Joe Fisher: Yeah.
Cal Bannerman: I’m definitely; I find it very inspiring that another independent podcaster, who's doing this with a fantastic cast, but you're writing it, directing it, producing it, like, alongside Finlay Stevenson - is that right?
Joe Fisher: Yeah.
Cal Bannerman: That's a hell of a lot of work. Do you enjoy all of that storytelling, or do you find parts more challenging than others?
Joe Fisher: Well, it's got to be sort of necessarily aggravating. Without the sort of aggravation there, it wouldn't be worth it somehow. I'm not sure how. It is sort of the most creatively rewarding thing I think I've ever done in my life. But at a certain point, you get used to the pain. It becomes a necessary part of it. And you do kind of get to like it. You do sort of get to like the aggravation of: you're looking at a pile of audio files and then you have to make it into a show, and you just sort of crack your knuckles and it becomes part of your process. The pain becomes part of your process. And if it wasn't there, you wouldn't know if you were doing anything or not.
Cal Bannerman: Yeah. This is a very good point. And with a regular nine to five, you would be experiencing plenty of pain without the payoff, I guess, in many senses.
Joe Fisher: Yeah, sure!
Cal Bannerman: Whereas with this, as you say, there are challenging parts, but you get to be creative every day. And that is a rarity.
Joe: Yeah. I think the ultimate goal - and I don't think that anyone has ever really achieved this, maybe like Prince or someone like that – but it's like, the goal is to create more culture than you consume.
Cal Bannerman: Right.
Joe Fisher: Which is nearly impossible.
Cal Bannerman: Yes, of course. Especially if you watch as much TV as I do.
Joe Fisher: That’s right, exactly! So you look at people like Prince who allegedly wrote two songs a day his whole life.
Cal Bannerman: Wow
Joe Fisher: Yeah. It's something to aspire to. No one will ever get there.
Cal Bannerman: Of course.
Joe Fisher: You know what I mean. But I think that's definitely something that you should try for. That should be the brass ring, I think.
Cal Bannerman: Absolutely. Listen, I had a question about the future of storytelling. Because obviously, Midnight Burger deals with the future in all its infinite possibilities. And I wondered, being as that you are finding great success in podcasting and in audio drama, where do you envision the future of storytelling? Where do you envision storytelling going? Now that we have this as a medium.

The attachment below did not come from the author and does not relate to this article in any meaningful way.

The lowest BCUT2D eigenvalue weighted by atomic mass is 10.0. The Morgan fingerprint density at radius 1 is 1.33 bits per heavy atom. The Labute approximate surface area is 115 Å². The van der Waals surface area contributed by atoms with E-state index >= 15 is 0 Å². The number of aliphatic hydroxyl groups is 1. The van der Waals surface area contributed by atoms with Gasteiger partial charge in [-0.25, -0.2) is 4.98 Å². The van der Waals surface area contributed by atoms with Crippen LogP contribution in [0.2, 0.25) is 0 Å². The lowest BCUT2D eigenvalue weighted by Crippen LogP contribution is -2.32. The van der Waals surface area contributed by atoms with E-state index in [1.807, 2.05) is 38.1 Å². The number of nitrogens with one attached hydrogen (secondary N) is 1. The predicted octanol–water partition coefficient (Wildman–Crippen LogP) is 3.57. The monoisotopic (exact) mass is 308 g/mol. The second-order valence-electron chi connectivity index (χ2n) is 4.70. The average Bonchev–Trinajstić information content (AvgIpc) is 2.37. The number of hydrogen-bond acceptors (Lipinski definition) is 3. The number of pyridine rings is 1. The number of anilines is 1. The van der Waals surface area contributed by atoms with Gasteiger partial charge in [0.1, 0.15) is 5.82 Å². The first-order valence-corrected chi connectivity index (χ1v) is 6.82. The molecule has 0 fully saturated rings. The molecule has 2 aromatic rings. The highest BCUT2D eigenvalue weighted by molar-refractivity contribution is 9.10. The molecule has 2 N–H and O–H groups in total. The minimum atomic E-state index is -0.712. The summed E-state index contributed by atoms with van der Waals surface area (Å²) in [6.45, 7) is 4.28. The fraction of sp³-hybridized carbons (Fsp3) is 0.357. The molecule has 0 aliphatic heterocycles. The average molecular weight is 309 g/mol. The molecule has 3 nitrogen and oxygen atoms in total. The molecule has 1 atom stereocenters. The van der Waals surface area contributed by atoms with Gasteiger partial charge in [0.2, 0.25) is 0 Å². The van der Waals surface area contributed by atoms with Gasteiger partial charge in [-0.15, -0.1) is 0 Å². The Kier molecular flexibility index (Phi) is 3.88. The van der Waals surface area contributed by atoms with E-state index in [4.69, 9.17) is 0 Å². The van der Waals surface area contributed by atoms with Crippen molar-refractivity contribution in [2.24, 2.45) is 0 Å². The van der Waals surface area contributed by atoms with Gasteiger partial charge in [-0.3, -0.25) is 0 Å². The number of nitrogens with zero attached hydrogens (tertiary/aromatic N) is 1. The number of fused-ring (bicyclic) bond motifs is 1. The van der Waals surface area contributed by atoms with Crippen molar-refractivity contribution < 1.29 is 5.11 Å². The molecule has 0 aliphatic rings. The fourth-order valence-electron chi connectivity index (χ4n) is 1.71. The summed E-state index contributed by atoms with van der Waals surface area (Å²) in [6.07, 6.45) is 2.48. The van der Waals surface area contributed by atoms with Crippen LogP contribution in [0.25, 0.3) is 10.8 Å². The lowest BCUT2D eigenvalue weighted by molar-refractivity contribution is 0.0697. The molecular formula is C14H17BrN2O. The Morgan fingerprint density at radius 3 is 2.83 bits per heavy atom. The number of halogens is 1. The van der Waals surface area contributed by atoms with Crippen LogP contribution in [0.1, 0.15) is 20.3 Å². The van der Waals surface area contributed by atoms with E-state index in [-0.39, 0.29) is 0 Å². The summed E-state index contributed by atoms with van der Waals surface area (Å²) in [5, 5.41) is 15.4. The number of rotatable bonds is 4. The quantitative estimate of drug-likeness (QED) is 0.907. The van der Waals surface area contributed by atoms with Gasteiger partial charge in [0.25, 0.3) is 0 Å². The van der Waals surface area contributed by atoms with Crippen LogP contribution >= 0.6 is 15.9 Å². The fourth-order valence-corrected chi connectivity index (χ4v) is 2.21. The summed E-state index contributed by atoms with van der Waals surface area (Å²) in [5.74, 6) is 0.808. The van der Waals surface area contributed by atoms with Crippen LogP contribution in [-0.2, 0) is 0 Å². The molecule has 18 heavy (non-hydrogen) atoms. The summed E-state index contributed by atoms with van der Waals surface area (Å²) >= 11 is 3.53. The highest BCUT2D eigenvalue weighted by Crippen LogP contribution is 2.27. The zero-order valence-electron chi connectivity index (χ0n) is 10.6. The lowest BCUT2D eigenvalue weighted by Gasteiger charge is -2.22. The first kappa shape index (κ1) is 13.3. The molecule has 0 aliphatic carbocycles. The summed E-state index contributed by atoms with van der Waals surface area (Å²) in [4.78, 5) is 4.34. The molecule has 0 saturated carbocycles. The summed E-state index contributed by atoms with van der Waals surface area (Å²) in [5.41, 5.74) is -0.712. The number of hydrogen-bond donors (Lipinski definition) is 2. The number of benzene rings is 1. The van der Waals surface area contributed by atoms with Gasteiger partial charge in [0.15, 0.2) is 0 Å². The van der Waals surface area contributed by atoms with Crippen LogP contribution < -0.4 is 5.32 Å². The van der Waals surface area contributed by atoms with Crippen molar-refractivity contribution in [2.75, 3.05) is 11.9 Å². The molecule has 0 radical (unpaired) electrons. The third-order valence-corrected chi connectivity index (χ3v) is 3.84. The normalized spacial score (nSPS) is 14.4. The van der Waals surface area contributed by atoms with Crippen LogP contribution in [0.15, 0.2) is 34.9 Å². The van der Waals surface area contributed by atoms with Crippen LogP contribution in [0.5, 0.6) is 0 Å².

Joe Fisher: It's sort of like asking, Where do you see eating food going? I think, because there's very few things in our world that we've been doing since we became human beings.
Cal Bannerman: Right.
Joe Fisher: So we've been making food for each other, and we've been sleeping with each other. And we've been telling stories to each other. Those are the three things that we've been doing longer than literally any other thing. And so to sort of say, what is the future of storytelling? Are we afraid it's going to go away? Are we afraid that suddenly we won't tell stories to each other? We won't ever stop doing that, because the thing is that every human being is a storyteller. Even if you're not making up the story and telling it to someone else, you're always telling the story of your own life to yourself. You are always placing meaning on things that are happening. You're telling that story to yourself, maybe not to somebody else. But every human being is a story. And you are the writer of that story, each individual. So to say, that does storytelling have a future and things like that? It's sort of like saying, does humanity have a future? Do human beings have a future? Which sometimes is questionable.
Cal Bannerman: Yeah, definitely questionable.
Joe Fisher: But it always survives in some form or another. I mean, what's amazing right now is that you have all these just… Facebook just unveiled the Metaverse or whatever, which looks like a living nightmare to me. You know what I mean? But at the same time…
Cal Bannerman: It really does.
Joe Fisher: But at the same time, you'll read an article in the Wall Street Journal that says that people consuming podcasts and stories like these is only going to increase in the coming years. Like those are the forecasts, which can be a little frightening, because here comes the people wanting to ring money out of the entire situation. So that's always what could possibly go wrong. But it is interesting, like in the middle of all of these advancements, something that's actually gaining in popularity is the simple task of someone telling a story in your ear.